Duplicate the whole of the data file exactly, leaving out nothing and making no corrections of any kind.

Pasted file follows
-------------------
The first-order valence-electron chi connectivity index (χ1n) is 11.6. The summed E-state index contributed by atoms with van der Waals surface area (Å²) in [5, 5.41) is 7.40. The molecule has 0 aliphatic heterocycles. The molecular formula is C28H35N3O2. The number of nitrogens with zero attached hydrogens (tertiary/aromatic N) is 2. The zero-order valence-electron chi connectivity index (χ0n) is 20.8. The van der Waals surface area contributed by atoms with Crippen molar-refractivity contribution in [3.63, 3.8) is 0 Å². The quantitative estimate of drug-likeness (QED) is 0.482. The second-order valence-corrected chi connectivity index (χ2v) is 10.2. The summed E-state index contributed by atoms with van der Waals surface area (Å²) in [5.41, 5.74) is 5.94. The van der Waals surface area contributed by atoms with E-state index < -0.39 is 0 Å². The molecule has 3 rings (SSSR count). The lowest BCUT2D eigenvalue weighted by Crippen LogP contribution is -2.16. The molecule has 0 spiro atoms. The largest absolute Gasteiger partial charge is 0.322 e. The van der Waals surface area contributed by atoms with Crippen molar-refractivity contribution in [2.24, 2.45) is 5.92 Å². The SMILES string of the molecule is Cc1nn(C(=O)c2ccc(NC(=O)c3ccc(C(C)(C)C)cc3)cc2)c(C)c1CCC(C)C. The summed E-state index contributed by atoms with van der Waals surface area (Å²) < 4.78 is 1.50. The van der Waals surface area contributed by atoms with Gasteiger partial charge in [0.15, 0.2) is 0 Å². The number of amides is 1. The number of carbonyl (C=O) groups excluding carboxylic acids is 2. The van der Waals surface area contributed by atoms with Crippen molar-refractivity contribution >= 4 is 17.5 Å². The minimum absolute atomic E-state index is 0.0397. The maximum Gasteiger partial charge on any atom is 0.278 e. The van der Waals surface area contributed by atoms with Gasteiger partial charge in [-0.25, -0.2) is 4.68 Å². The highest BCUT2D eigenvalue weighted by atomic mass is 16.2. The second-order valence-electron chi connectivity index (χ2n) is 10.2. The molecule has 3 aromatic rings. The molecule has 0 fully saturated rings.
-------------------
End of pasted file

The first-order valence-electron chi connectivity index (χ1n) is 11.6. The summed E-state index contributed by atoms with van der Waals surface area (Å²) in [5, 5.41) is 7.40. The molecule has 0 aliphatic heterocycles. The molecular formula is C28H35N3O2. The number of nitrogens with zero attached hydrogens (tertiary/aromatic N) is 2. The zero-order valence-electron chi connectivity index (χ0n) is 20.8. The van der Waals surface area contributed by atoms with Crippen molar-refractivity contribution in [3.63, 3.8) is 0 Å². The quantitative estimate of drug-likeness (QED) is 0.482. The second-order valence-corrected chi connectivity index (χ2v) is 10.2. The summed E-state index contributed by atoms with van der Waals surface area (Å²) in [5.41, 5.74) is 5.94. The van der Waals surface area contributed by atoms with E-state index < -0.39 is 0 Å². The molecule has 3 rings (SSSR count). The lowest BCUT2D eigenvalue weighted by Crippen LogP contribution is -2.16. The molecule has 0 spiro atoms. The largest absolute Gasteiger partial charge is 0.322 e. The van der Waals surface area contributed by atoms with Crippen molar-refractivity contribution in [2.24, 2.45) is 5.92 Å². The SMILES string of the molecule is Cc1nn(C(=O)c2ccc(NC(=O)c3ccc(C(C)(C)C)cc3)cc2)c(C)c1CCC(C)C. The summed E-state index contributed by atoms with van der Waals surface area (Å²) < 4.78 is 1.50. The van der Waals surface area contributed by atoms with Gasteiger partial charge in [0.15, 0.2) is 0 Å². The number of amides is 1. The number of carbonyl (C=O) groups excluding carboxylic acids is 2. The van der Waals surface area contributed by atoms with Crippen molar-refractivity contribution >= 4 is 17.5 Å². The minimum absolute atomic E-state index is 0.0397. The maximum Gasteiger partial charge on any atom is 0.278 e. The van der Waals surface area contributed by atoms with Gasteiger partial charge in [-0.25, -0.2) is 4.68 Å². The highest BCUT2D eigenvalue weighted by atomic mass is 16.2. The second-order valence-electron chi connectivity index (χ2n) is 10.2. The molecule has 3 aromatic rings. The molecule has 0 fully saturated rings.